PlastiguageNow the tedious job of installing the plastiguage. These little thin pieces of plastic can be tough to get in the right location on the journal but with a little patience, they will stick in the middle of the journal and stay there long enough to put the main cap on. Sit the cap on and just finger start the bolts until all plastiguage is on every journal and every cap is in place, then screw the bolts on snug but not tight, infact a general rule is finger tight to start.
Extreme care is needed to make sure the crank doesn't rotate. If it does, pull the cap and re-plastiguage the journals.

TorqueNow the caps need to be torqued.
Again, don't rotate the crank during this step.
In the case of our small block with 4 bolt main caps, the torque specs called for torqueing the inner bolts to 80 lb.ft. and the outer bolts to 70 lb.ft.
Start with half the specified torque. I used 35 as a standard to torque the caps starting from the inside bolts and working to the outside bolts. Once the 35 lb.ft. was set on all caps, I reset the Torque Wrench to 80 and did the inner bolts on all caps, reset to 70 and did the outer bolts.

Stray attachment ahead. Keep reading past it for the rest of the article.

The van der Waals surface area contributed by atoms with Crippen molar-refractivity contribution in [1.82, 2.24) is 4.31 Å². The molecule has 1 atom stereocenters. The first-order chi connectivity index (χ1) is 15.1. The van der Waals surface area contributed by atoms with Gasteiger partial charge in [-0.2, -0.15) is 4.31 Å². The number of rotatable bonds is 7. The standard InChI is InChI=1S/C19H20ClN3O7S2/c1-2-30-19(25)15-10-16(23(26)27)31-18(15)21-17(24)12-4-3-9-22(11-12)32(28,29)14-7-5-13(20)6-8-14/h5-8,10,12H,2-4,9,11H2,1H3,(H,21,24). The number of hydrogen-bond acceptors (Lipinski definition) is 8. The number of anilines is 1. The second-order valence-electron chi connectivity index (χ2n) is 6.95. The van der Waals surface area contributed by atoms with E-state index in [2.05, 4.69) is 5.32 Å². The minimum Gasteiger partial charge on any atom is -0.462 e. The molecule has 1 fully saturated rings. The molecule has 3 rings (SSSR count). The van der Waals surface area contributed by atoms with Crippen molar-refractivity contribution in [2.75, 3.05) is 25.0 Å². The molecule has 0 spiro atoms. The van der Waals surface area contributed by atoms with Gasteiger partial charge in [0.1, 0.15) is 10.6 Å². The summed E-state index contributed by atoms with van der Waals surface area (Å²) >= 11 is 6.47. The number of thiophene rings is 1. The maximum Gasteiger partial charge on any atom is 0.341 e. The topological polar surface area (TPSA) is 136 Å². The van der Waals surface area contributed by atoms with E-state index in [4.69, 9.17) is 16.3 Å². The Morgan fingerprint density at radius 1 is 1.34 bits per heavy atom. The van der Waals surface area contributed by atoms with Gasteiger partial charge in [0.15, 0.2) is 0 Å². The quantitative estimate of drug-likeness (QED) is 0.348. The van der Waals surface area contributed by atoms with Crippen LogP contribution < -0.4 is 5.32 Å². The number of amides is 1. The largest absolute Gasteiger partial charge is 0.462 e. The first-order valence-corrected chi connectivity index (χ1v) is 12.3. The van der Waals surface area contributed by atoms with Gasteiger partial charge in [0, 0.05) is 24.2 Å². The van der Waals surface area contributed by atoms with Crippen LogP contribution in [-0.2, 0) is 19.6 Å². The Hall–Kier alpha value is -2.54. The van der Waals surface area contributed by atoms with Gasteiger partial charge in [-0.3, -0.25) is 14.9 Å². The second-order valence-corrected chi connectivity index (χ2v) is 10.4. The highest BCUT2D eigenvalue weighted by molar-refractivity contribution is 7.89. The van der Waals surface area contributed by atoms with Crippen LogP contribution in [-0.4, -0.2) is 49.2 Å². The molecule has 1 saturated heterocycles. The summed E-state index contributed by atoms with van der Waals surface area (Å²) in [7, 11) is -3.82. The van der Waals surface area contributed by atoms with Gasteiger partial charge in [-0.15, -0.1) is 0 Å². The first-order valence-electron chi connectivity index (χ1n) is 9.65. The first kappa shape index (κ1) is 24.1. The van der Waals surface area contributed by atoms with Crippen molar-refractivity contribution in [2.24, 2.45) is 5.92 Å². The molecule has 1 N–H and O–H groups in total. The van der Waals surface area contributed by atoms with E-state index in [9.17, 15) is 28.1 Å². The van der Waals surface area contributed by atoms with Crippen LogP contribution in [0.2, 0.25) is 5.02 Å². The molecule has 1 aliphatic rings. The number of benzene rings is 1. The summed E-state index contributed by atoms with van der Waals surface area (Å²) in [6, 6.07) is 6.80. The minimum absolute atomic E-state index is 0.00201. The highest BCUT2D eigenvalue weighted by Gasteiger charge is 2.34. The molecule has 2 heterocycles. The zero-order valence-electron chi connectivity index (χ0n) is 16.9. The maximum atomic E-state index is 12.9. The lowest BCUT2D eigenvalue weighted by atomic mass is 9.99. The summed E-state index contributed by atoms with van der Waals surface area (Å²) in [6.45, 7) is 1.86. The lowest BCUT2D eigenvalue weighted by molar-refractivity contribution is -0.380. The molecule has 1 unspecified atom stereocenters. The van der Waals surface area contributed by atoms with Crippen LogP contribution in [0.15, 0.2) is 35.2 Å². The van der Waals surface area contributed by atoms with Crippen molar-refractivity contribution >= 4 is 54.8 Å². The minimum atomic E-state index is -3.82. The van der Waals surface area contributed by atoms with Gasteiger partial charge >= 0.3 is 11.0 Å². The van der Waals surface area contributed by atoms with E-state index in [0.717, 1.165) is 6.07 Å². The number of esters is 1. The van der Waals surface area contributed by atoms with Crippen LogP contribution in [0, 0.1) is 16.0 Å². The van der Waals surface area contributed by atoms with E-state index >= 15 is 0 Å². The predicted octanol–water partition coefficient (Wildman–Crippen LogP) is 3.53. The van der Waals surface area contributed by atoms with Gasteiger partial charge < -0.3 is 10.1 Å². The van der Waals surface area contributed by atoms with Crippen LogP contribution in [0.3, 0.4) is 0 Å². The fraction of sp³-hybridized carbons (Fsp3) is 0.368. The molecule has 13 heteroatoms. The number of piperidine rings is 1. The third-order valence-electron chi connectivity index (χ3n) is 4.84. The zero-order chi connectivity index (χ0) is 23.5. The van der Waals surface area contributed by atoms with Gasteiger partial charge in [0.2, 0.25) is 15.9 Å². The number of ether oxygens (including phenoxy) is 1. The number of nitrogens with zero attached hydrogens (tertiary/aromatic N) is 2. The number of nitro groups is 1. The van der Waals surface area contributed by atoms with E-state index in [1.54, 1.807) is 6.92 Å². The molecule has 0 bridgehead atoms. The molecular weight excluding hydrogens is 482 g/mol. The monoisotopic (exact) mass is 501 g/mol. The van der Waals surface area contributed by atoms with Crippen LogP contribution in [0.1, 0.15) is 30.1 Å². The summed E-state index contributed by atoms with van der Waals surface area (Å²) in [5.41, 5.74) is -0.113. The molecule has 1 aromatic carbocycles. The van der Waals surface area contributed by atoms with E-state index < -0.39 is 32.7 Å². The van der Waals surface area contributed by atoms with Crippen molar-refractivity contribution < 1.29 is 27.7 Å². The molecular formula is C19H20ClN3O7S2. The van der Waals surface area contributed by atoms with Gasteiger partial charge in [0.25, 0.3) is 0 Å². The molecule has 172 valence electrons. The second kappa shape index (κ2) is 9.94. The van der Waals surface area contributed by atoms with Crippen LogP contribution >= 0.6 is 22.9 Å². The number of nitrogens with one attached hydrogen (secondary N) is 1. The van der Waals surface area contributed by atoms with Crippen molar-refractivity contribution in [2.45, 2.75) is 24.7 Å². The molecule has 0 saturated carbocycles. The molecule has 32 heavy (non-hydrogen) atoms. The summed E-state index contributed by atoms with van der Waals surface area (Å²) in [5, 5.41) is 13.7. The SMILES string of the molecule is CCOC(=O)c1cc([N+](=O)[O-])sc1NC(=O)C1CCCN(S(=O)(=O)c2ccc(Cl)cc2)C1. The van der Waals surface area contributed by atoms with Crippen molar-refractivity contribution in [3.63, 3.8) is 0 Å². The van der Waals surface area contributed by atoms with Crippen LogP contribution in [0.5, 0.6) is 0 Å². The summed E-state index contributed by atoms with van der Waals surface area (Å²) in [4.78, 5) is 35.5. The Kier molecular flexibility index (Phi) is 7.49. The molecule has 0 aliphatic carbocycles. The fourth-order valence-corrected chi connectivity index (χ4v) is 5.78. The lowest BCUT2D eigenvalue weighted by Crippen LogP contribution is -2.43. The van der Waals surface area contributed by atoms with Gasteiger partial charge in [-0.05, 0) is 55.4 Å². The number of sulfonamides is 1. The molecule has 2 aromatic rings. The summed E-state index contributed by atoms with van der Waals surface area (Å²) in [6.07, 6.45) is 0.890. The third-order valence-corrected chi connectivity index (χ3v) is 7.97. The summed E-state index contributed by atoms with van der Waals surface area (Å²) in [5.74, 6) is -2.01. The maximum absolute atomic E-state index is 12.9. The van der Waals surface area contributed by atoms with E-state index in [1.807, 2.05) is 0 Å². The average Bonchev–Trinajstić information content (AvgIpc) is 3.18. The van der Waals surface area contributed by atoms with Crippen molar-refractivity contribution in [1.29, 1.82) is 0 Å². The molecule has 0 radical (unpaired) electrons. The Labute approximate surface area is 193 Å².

Again, work from the inside, outward.
Once all bolts are torqued to specs, loosen and remove all the main caps, again makings sure the crank doesn't rotate at all.

Checking the PlastiguageThe small paper container the plasitaguage came in is also the guage for checking the crush on the plastic. I cut each section the length I need with scissors when I install the guage, then use one cut section to measure each journal.
Here the guage shows .002 on this particuliar journal. The specs show a clearance of .001 to .003 as a safe journal to bearing clearance, so we are fine on this journal for assembly. If your plastiguage doesn't fall within .003 or doesn't crush at all, it's time to mike the crank and find out what oversize bearings or possibly a new crank is in order. If you skip the plasiguage step, as some amateur mechanics tend to do due to it being time consuming, you take a big gamble as to whether or not clearance is correct. To tight will cause the bearings to seize and spin and fail, while too loose will cause the engine to knock, have low oil pressure, and the quick failure of the newly installed bearing.